In many ways the pandemic has been a disaster for the performing arts, what with closed theatres and furloughed actors and crew forced to ply their trade on other stages, such as care homes and supermarkets. There has been one saving grace, however, and that has to be the way in which so many production companies have started using digital technologies in creative and imaginative ways to bring their dramatic output to an online platform.
Department Story produced by the innovative company Big Telly, is just such a case in point. As a test for a new digital theatre platform Remote Control, the performance gives a new meaning to the phrase online shopping. The action on various floors and departments of the store is viewed as if through several different CCTV screens, each offering a different perspective and thus subverting the traditional front-facing stage format. With the opportunity to flick between the different screens in close up, the audience is offered an even greater interactive experience.
The audience chat function also works well as comments made can help you decide which screen to flick to next (or which ones to avoid!) There is also a bit of fun to be had when at different times during the performance, the audience is asked to vote on whether they’d like to see a particular element added to the action, be it a flickering light, a blizzard or a dancing mannequin. Of course, the audience is never actually in control at all with the features being locked before they are ready to appear but it is a clever technique to encourage audience participation.
The strength in Department Story lies in the way it engages with digital technology. The interactive element may have limited functionality and as the pre-show publicity admits, this is a testbed performance for the online platform but it augers well for the future of digital theatre.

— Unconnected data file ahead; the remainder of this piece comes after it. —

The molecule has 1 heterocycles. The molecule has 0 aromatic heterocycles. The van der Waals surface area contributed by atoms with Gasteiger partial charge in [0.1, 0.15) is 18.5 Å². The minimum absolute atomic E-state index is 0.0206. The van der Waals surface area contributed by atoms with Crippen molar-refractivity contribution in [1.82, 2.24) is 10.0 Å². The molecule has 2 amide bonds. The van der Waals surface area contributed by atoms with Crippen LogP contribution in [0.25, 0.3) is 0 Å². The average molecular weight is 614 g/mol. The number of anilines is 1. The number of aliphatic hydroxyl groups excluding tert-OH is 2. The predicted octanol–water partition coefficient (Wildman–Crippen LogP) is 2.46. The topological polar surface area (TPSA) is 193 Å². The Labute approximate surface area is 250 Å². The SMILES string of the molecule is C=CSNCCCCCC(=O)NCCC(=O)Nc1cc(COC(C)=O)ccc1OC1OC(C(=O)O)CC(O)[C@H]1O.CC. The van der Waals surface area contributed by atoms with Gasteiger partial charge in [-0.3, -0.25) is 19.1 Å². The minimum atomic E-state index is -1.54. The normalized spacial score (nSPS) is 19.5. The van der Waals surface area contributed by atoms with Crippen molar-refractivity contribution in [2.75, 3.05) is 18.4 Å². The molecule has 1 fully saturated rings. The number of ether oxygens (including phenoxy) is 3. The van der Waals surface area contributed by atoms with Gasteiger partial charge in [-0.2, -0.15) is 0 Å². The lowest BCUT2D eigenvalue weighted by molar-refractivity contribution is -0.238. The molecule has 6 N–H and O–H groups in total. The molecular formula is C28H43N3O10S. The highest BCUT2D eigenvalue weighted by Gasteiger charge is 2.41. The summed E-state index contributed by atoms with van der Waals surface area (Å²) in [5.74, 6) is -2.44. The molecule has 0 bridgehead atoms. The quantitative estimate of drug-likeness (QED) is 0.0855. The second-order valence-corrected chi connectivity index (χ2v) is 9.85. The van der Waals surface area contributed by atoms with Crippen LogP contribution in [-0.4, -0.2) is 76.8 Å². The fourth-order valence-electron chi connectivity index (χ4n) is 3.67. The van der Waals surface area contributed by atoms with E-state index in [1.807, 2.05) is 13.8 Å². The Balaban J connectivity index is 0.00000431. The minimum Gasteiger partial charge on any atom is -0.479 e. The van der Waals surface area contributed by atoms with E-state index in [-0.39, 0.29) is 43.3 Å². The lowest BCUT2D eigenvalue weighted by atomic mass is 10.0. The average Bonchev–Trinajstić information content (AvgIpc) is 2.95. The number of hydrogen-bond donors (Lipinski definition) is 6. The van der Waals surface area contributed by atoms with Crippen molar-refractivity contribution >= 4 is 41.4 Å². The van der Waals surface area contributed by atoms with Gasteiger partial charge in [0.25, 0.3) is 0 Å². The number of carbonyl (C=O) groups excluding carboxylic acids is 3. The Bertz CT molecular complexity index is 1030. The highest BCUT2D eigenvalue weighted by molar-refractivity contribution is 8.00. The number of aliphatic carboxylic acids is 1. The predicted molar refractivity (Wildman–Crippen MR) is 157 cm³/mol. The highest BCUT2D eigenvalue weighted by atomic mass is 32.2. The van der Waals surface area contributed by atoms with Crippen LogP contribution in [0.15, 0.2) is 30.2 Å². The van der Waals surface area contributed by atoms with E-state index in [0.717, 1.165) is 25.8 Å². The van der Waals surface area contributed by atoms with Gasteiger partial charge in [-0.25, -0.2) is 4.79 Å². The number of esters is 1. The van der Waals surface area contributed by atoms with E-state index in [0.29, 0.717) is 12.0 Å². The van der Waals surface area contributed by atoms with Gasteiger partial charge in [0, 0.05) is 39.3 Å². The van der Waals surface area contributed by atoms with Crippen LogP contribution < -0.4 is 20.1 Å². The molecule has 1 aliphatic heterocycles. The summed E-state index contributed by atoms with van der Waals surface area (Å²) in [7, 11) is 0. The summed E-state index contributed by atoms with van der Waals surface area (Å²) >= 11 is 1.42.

The action itself is actually surreal and slightly baffling. Named, presumably, in a nod to the film ‘Toy Story’, the plot appears secondary to an excuse for the cast (who looked like they were having so much fun) to shriek, cry and engage with physical comedy as well as pull at your heart strings. There are vague digs at topical issues, such as consumerism and the demise of department stores themselves, the need for escapism and turning theatrical traditions on their head, but these are never really developed and don’t appear to be the point of the piece.
Department Story is not just a theatrical production in the traditional sense of the word. Instead, it offers the opportunity for the audience members to have a truly unique experience, depending on how they interact with the screens and the varying comments made by the audience at each showing. It may make no sense to the seasoned theatre-goer but it just may be a taste of things to come.
Department Story is available to view online until 31st October 2021